What if I don’t get in?

If you don’t get in, it’s going to be ok. Sarah P. and Megan will both tell you that they didn’t get in the first time they applied, as did some second years. So it may be difficult, but if you love genetic counseling, if you know you want to be a genetic counselor, then keep pursuing it. Keep pushing forward. It’s ok to take the time for yourself if you don’t get in. It’s ok to be upset with that and wonder what you’re going to do for the next year. After D-day, feel free to ask the program directors what things they would recommend you do and start taking the steps to do them. Maybe they really loved you, but they just didn’t have enough spots. If that is the case, then ask for suggestions about what could make you stand out more next year. Volunteer, shadow, and get experiences that are applicable to genetic counseling. Then re-apply with these new experiences. One nice thing is that you’ll be going into your interviews having already been through the process. During the interviews, talk about what you did to grow and why you’re a better candidate now.

Like I said, the hope is that you will get into a graduate program. I know there’s nothing I can say that will make you any less nervous come Monday. But after these three days, hopefully you will be a part of a program and one step closer to becoming the genetic counselor you’re meant to be!

And if you’re one of the lucky ones who gets to be a part of Emory’s class of 2017, congratulations! We’re so excited to meet you!!

April Showers Bring May Flowers

By: Jamie Paysour

Spring is my absolute favorite time of the year. It’s a time when everything begins to awaken, the weather is no longer deplorable, and wearing floral patterns is once more acceptable. It’s also that time of the year known as “Crunch Time”. My 1st year classmates and I are winding down what has been a very rigorous spring semester filled with intense coursework, extensive clinical rotations, and in-depth internship activities. Although we have learned a lot of valuable lessons, we are also excited to see a new season of weather and opportunities that accompany the end of this semester.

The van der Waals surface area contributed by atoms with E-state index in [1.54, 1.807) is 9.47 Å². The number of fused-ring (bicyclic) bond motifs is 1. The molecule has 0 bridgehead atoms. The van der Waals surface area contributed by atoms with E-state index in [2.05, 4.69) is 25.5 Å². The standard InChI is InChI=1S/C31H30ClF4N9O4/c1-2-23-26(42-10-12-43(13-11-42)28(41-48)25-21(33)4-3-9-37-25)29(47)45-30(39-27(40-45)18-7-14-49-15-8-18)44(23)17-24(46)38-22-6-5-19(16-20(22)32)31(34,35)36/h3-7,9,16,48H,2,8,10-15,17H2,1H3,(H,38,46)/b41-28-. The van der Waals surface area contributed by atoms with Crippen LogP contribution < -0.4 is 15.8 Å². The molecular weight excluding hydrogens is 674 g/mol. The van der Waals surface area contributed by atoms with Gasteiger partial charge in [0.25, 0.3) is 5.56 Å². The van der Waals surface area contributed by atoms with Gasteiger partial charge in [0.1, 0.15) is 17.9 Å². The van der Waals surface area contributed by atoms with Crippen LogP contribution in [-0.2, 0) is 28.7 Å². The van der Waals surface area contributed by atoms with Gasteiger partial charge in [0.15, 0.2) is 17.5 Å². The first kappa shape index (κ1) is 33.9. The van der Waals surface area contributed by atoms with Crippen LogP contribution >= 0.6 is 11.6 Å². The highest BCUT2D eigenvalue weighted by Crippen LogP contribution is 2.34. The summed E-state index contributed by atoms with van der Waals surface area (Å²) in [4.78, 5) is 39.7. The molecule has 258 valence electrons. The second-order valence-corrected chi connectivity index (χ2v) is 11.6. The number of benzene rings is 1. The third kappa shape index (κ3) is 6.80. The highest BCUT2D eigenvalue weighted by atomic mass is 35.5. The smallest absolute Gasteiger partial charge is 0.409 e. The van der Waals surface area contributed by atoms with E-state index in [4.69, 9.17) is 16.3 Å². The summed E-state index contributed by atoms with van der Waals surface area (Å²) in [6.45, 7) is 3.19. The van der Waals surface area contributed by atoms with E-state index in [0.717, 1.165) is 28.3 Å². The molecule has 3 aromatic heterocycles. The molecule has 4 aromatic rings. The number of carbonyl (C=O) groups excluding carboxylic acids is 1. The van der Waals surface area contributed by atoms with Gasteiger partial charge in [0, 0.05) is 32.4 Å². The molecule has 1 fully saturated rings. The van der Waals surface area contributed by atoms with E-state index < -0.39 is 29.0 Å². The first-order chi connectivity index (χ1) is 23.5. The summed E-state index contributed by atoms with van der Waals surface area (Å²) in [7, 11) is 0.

The beginning of spring and transition into the summer will usher in a lot of exciting changes for all of us in the GC program at Emory. Our beloved 2nd year students are wrapping up their final affairs as students, accepting job offers, and preparing to begin a new chapter as genetic counselors. It’s hard to believe that we will be in that same position just one short year from now. For all of us 1st year students, we are more than ecstatic about the opportunities we get to be a part of this coming summer. Each of us will be full time interns for 6 weeks at our respective clinical rotation sites where we can really delve into improving and practicing our counseling skills in diverse clinical settings. Some of us are attending clinics out-of-state, some are staying in the Atlanta area, and a few are pursuing supplemental lab internship experiences with the Mayo Clinic and the Moffitt Cancer Center. Along with these clinical encounters, we will also be participating in each of our focus internships for 4 full weeks during the summer, doing a variety of internship and capstone project activities.

I think I speak for all of us when I say that we are all extremely excited to catch a short break from our courses and dive head first into our rotations. This will give us a glimpse of what our careers as genetic counselors will be like and what we can expect to experience in one short year from now.

We are in a season for new beginnings and that applies to nature and school, alike. This spring has not only awakened the flower buds, insects, and annoying pollen, but has also awakened a new excitement for our chosen career paths.

Have a wonderful spring!